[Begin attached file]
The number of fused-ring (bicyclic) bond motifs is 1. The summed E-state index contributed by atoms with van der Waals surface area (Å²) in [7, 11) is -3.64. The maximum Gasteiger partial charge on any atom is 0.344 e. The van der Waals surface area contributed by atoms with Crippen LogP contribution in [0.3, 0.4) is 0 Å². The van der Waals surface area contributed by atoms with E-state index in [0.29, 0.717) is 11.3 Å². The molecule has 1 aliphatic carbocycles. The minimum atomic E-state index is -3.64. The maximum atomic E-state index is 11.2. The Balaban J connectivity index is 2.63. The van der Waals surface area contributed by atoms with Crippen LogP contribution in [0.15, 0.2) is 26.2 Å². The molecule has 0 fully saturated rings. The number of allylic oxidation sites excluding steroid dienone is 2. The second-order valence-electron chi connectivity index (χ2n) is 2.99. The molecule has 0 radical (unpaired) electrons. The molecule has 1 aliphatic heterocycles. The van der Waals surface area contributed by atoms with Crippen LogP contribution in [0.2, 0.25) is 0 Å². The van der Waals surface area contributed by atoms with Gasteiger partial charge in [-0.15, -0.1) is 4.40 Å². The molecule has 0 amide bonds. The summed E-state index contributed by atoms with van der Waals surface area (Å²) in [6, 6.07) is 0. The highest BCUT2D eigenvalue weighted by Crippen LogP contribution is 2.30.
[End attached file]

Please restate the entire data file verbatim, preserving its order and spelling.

The number of fused-ring (bicyclic) bond motifs is 1. The summed E-state index contributed by atoms with van der Waals surface area (Å²) in [7, 11) is -3.64. The maximum Gasteiger partial charge on any atom is 0.344 e. The van der Waals surface area contributed by atoms with Crippen LogP contribution in [0.3, 0.4) is 0 Å². The van der Waals surface area contributed by atoms with E-state index in [0.29, 0.717) is 11.3 Å². The molecule has 1 aliphatic carbocycles. The minimum atomic E-state index is -3.64. The maximum atomic E-state index is 11.2. The Balaban J connectivity index is 2.63. The van der Waals surface area contributed by atoms with Crippen LogP contribution in [0.15, 0.2) is 26.2 Å². The molecule has 0 fully saturated rings. The number of allylic oxidation sites excluding steroid dienone is 2. The second-order valence-electron chi connectivity index (χ2n) is 2.99. The molecule has 0 radical (unpaired) electrons. The molecule has 1 aliphatic heterocycles. The van der Waals surface area contributed by atoms with Crippen LogP contribution in [0.2, 0.25) is 0 Å². The van der Waals surface area contributed by atoms with Gasteiger partial charge in [-0.15, -0.1) is 4.40 Å². The molecule has 0 amide bonds. The summed E-state index contributed by atoms with van der Waals surface area (Å²) in [6, 6.07) is 0. The highest BCUT2D eigenvalue weighted by Crippen LogP contribution is 2.30.